Muscle-building therapy may reduce overly nasal speech, says study

March 30, 2000

CHAMPAIGN, Ill. -- For people with hypernasal speech, many of them with repaired cleft palates, there have been few remedies other than surgery, and the surgery comes with risks.

Some of these people, however, may find help in a kind of weight-lifting for the soft palate, says David Kuehn, a professor of speech and hearing science at the University of Illinois.

Making use of a device for treating sleep apnea, Kuehn devised a treatment almost a decade ago to strengthen the muscles of the soft palate, which acts as the door between the oral and nasal cavities. To produce most language sounds, the door should be closed, but people with hypernasal speech are unable to close it completely. Stronger muscles, Kuehn reasoned, might make it possible for subjects to close that door more tightly, reducing their nasality and getting closer to normal-sounding speech.

With results from a study completed last year, Kuehn now has evidence his therapy works. "For the first time, we have hard data to back up a statement that this therapy does, in fact, statistically reduce hypernasality in a fairly large group of subjects," he said.

He'll present those results at conferences this month in Nashville and Atlanta. The therapy is known as CPAP, which stands for "continuous positive airway pressure." A face mask is firmly sealed around a patient's nostrils and the CPAP machine maintains a set pressure within the nasal cavity, preventing the soft palate from closing the velopharynx, or oral-nasal passageway. For people with sleep apnea, it's that closing that can stop their breathing and force them to wake up.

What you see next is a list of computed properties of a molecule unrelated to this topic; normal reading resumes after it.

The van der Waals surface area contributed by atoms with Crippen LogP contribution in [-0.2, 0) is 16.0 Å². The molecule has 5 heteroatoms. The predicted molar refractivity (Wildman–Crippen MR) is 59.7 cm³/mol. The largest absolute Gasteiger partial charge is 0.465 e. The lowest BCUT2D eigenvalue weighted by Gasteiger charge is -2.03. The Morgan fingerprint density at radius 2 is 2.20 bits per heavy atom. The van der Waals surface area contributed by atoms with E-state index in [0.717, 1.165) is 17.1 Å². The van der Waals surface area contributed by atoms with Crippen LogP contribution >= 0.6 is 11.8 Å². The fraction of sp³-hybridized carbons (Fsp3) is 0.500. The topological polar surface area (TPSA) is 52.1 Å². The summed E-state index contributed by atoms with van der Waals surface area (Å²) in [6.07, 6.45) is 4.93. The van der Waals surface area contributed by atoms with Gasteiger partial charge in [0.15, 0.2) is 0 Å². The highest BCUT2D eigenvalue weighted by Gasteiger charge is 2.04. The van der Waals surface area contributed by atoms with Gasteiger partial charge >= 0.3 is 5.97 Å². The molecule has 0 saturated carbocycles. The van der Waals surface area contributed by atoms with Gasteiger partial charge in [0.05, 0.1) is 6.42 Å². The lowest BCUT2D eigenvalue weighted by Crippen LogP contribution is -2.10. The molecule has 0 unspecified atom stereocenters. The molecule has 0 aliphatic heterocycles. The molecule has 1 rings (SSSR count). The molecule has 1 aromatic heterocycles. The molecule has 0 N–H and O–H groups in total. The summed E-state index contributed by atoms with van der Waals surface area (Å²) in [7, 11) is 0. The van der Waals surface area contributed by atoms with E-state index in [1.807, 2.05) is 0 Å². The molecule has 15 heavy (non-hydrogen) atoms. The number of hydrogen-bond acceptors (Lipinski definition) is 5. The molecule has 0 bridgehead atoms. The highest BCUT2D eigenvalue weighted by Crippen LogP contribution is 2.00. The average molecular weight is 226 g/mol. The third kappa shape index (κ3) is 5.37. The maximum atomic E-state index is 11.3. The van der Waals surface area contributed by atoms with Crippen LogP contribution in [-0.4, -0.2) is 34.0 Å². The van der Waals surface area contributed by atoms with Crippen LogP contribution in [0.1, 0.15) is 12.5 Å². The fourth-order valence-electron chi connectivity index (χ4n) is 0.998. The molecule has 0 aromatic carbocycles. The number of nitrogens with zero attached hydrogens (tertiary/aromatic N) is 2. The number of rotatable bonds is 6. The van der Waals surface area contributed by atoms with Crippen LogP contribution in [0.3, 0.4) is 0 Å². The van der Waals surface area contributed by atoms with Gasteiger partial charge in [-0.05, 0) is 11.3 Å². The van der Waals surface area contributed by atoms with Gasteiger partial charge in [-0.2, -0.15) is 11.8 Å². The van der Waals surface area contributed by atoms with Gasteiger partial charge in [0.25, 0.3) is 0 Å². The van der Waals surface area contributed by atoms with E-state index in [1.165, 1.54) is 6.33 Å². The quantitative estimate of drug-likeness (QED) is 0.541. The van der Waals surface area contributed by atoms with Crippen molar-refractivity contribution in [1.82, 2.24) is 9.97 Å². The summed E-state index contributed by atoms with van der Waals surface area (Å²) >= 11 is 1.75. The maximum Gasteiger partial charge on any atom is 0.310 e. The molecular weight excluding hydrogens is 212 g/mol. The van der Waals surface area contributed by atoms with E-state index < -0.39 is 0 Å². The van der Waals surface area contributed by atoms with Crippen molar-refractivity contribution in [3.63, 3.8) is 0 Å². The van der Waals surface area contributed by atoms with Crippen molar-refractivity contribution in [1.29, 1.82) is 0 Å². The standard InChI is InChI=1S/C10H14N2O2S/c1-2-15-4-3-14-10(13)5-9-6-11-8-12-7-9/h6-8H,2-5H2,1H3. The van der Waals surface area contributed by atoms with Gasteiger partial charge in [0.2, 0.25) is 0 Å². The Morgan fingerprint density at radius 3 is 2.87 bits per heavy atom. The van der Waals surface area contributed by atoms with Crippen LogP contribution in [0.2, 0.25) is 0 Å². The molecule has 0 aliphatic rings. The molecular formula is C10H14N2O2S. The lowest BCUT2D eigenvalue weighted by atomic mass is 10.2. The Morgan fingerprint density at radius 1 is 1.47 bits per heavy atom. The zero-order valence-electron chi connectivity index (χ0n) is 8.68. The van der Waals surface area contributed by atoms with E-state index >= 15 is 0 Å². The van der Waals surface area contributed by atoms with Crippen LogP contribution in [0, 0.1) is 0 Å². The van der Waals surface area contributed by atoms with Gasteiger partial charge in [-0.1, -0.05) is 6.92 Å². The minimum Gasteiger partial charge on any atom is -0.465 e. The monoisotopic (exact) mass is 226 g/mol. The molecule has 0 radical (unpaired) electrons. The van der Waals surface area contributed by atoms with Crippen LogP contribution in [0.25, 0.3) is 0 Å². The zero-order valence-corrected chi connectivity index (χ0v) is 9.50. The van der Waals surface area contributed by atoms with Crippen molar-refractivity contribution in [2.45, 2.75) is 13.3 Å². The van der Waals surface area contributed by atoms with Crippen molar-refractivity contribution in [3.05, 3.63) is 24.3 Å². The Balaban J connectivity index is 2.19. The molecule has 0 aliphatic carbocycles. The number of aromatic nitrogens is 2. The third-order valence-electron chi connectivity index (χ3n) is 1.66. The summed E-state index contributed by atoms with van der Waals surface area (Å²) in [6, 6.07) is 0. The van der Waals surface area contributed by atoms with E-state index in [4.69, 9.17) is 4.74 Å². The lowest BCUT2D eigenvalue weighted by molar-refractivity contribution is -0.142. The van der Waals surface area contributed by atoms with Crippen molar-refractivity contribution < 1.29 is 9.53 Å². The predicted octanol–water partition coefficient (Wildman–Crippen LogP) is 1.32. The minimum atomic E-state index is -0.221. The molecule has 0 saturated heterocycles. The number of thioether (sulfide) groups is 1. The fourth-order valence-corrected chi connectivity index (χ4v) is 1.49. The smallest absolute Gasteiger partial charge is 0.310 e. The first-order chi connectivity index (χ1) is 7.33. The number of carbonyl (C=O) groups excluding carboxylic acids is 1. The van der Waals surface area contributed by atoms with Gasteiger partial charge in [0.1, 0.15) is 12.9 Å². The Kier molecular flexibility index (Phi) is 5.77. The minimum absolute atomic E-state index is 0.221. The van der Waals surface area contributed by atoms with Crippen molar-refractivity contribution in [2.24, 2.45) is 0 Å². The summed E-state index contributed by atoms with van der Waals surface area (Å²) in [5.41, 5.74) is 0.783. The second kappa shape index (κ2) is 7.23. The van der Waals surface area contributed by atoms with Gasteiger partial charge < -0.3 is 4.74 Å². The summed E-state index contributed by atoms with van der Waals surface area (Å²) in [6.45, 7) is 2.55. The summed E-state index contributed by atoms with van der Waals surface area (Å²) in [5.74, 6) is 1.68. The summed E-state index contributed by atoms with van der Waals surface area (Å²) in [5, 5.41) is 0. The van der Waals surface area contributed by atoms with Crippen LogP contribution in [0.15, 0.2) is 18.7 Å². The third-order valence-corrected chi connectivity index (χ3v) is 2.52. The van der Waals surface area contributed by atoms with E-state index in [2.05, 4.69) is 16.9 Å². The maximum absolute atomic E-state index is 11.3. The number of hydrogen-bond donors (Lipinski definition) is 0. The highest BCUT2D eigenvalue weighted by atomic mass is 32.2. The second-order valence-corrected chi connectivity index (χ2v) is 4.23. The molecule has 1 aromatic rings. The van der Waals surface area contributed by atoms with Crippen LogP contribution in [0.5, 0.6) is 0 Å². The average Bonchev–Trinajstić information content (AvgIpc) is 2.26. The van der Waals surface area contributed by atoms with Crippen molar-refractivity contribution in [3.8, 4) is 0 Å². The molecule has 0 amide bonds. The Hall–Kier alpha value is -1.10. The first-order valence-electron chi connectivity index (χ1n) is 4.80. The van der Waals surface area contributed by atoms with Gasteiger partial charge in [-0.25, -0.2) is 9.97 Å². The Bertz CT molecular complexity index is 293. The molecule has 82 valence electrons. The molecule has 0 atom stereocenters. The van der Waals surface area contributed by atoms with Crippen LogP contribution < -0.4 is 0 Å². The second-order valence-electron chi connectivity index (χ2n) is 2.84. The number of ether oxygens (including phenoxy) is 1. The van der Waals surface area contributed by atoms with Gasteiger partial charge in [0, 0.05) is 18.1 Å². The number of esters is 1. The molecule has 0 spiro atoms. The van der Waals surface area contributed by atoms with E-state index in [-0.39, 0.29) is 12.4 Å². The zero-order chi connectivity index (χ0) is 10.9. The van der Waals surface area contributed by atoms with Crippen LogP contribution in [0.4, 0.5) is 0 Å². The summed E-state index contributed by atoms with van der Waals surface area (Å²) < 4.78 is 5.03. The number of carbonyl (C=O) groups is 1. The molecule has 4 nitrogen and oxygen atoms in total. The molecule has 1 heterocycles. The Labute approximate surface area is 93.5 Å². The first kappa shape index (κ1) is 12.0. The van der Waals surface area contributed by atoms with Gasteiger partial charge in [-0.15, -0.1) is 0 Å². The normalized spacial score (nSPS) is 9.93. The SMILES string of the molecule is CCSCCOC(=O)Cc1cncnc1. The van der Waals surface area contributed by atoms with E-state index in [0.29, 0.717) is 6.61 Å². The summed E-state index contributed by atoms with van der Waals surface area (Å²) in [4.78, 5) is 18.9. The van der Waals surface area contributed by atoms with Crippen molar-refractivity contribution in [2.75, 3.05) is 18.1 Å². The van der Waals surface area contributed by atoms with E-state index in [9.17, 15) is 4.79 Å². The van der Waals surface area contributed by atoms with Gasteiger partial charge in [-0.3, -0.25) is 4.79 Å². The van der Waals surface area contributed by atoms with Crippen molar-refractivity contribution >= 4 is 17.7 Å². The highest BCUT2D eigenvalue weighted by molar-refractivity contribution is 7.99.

In Kuehn's treatment for hypernasality, the device works the same way, keeping the passageway open. But instead of wearing it during sleep, patients in the study wear it during a daily routine in which they pronounce letters and words in a defined order. The routine forces them to work the muscles of the soft palate against the resistance of the air pressure keeping the passageway open. "Much like lifting weights to strengthen the biceps of the arms, this procedure is designed to strengthen the muscles that elevate the soft palate and the muscles that draw the pharyngeal walls [the walls of the pharynx] inward," Kuehn said. Over the eight weeks, the daily session time was increased from 10 to 24 minutes, and the air pressure gradually was increased as well.

A total of 43 subjects were evaluated in the study, a large sample for research of this kind, Kuehn noted. All but one of the subjects was under the age of 19, with 24 of them male and 19 female. To attract the needed numbers, the study was conducted in clinical centers on eight Midwestern campuses.

The evidence that the subjects improved was drawn from a blind analysis by six trained investigators who listened to random speech samples recorded before, during and after the eight weeks of the therapy. Additional evidence came from readings of those samples by calibrated nasometers, electronic devices designed to measure degrees of nasality.

University of Illinois at Urbana-Champaign

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